In August 2020, those were among the most profound words from Kamala Harris’s speech at the Democratic National Convention as she showed gratitude towards her family. This was months before she became the new Vice President in the American General Election and will officially enter office at the start of the new year. Never before in history has this terminology, let alone language, been spoken on a national stage or platform in the U.S.
As someone of Indian and Jamaican heritage, her ability to say these words provided an opportunity for people across the country to be seen and heard. They could draw personal connections and have their identities be reflected for once. In Tamil Nadu, where her mother was from, the term “chitti” actually refers to a stepmother or paternal uncle’s wife. It especially refers to a mother’s younger sister, in which Harris frequently utilizes the term “auntie” as a form of endearment like many communities of color tend to do.
Her nomination, then selection, for the second highest office in the land made very significant strides for cultural representation. She is the first woman, first person of Black and South Asian descent, first child of immigrants, and first graduate of a Historically Black College and University (HBCU) to ever rank this high in the U.S. When she begins working alongside future President Joe Biden, this may signal the beginning of a long line of diversity in the White House.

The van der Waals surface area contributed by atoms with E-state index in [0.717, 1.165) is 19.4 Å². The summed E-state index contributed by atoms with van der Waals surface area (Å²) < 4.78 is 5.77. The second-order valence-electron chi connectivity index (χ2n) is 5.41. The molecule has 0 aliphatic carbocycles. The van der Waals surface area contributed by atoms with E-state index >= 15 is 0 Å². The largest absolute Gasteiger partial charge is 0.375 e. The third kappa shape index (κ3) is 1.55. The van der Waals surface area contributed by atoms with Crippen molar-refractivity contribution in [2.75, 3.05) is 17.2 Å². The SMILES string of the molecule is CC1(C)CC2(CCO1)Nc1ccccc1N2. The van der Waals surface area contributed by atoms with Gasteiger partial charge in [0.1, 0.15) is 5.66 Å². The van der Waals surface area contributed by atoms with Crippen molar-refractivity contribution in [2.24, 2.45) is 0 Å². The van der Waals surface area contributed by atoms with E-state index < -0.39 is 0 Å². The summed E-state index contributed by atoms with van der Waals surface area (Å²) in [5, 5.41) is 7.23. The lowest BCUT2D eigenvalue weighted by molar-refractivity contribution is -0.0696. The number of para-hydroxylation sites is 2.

Regardless of political stance or position, there’s no doubt that this election was one to remember. History has been made in a plethora of ways and will make a profound impact on society for years to come. As Kamala Harris demonstrated, language has the ability to unite diverse individuals and bring their truth to light.
Author 1: Teo Armus
Author 2: Saloni Gajjar
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